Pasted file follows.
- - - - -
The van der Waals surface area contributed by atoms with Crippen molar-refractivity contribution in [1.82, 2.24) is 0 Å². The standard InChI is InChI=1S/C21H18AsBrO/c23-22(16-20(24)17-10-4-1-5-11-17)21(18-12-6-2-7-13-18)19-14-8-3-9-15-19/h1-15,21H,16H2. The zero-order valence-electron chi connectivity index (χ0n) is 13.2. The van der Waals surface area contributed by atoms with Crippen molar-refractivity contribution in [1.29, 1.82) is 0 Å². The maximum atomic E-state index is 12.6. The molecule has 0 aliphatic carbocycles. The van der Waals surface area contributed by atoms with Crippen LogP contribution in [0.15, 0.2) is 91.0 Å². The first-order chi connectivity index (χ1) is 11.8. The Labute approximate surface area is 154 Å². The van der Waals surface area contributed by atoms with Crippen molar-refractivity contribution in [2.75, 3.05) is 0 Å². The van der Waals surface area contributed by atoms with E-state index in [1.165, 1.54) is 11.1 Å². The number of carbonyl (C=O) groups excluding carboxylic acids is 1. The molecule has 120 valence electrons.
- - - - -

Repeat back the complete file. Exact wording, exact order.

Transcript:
The van der Waals surface area contributed by atoms with Crippen molar-refractivity contribution in [1.82, 2.24) is 0 Å². The standard InChI is InChI=1S/C21H18AsBrO/c23-22(16-20(24)17-10-4-1-5-11-17)21(18-12-6-2-7-13-18)19-14-8-3-9-15-19/h1-15,21H,16H2. The zero-order valence-electron chi connectivity index (χ0n) is 13.2. The van der Waals surface area contributed by atoms with Crippen molar-refractivity contribution in [1.29, 1.82) is 0 Å². The maximum atomic E-state index is 12.6. The molecule has 0 aliphatic carbocycles. The van der Waals surface area contributed by atoms with Crippen LogP contribution in [0.15, 0.2) is 91.0 Å². The first-order chi connectivity index (χ1) is 11.8. The Labute approximate surface area is 154 Å². The van der Waals surface area contributed by atoms with Crippen molar-refractivity contribution in [2.75, 3.05) is 0 Å². The van der Waals surface area contributed by atoms with E-state index in [1.165, 1.54) is 11.1 Å². The number of carbonyl (C=O) groups excluding carboxylic acids is 1. The molecule has 120 valence electrons.